Cornell University’s controversy-plagued Lake Source Cooling (LSC) project received the Governor’s Award for Pollution Prevention, on Jan. 14.
Commissioner Erin Crotty presented the award in a ceremony at the New York State Department of Environmental Conservation (DEC) headquarters in Albany.
Praise for Prevention
The award, first given in 1994, honors, “those New York businesses and organizations that demonstrate outstanding achievement in pollution prevention,” according to the DEC website. “The reduction in air pollution is dramatic,” said Peter Constantakes, Public Information Officer of the DEC, of their choice of Cornell for the award. “It is a very innovative project.”
LSC was cited for saving 87 percent of the power that would have been used by conventional chillers to cool the University. The resultant savings is 15 million kilowatt-hours of electricity per year, enough to power 2500 Tompkins County homes.
“It’s a great honor for the University,” said William Joyce, chief engineer of the LSC project, who attended the ceremony. Joyce was involved in all phases of the planning, construction and initiation of the system. LSC has also won the International District Energy Association System of the Year Award and the New York State Society of Professional Engineers Engineering Achievement of the Year Award, both given in 2001.
Lake Source Cooling employs a renewable resource — cold water from the bottom of the lake, some two miles from shore and 250 feet down — and passes it in a closed loop next to warm water coming from campus. Heat is exchanged as it naturally flows from hot to cold and the cooler campus water heads back up the hill to cool Cornell and the Ithaca School District Administration Building. The warmer lake water is returned to the shallow end of the lake near Stewart Park. The system has been operational since July 2000.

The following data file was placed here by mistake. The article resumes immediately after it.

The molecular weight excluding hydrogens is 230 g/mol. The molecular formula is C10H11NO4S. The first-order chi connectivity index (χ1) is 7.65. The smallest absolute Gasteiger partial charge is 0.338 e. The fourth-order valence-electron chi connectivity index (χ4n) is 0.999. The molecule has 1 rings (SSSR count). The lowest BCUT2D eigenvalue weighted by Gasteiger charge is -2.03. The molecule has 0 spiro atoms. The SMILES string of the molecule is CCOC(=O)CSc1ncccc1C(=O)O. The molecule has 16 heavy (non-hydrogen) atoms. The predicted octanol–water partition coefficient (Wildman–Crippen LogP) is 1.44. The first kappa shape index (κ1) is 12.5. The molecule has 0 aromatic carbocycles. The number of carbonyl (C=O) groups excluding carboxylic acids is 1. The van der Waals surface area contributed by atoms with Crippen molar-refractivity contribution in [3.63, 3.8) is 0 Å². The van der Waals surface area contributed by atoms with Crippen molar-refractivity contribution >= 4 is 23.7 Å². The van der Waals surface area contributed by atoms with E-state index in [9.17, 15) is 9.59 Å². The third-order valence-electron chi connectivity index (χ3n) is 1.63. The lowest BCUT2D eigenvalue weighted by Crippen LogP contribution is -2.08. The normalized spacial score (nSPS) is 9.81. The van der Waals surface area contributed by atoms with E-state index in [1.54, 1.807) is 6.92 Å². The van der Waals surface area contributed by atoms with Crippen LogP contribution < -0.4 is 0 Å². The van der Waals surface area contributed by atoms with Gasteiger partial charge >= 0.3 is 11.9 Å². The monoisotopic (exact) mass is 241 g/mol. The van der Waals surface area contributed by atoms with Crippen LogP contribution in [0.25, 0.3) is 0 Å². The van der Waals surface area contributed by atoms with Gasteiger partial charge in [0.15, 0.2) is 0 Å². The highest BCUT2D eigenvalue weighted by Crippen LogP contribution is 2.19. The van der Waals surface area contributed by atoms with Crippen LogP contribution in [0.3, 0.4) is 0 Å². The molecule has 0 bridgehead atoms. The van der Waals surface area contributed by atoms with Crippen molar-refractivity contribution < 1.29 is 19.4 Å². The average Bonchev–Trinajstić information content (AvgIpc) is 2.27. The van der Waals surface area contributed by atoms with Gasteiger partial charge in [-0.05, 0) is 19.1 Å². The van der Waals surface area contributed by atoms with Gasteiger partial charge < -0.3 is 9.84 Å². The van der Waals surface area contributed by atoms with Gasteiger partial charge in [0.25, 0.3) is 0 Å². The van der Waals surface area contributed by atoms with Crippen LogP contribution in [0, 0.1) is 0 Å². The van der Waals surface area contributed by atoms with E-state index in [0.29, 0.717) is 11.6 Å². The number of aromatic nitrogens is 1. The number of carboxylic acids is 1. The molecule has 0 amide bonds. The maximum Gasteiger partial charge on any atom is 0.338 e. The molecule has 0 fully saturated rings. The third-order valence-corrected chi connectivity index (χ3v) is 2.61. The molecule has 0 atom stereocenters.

“The system is running very well. It’s exceeding our expectations for ease of operation and maintenance and saving more energy than we’d hoped,” Joyce said.
Cooling drawn from the lake is power not drawn from coal, which is used to produce electricity for Ithaca. Cornell estimates that 56 million pounds of carbon dioxide, a greenhouse gas, 645 thousand pounds of sulfur dioxides and 55 thousand pounds of nitrogen oxides, air pollutants, and 19 million pounds of coal per year are not emitted or consumed as a result.
However, Lake Source Cooling has its critics.
“Lake Source Cooling is a completely illegal wastewater discharge, and it should never have been allowed,” said Walter Hang, president of Toxics Targeting, Inc., a company which maps contaminated sites in New York State.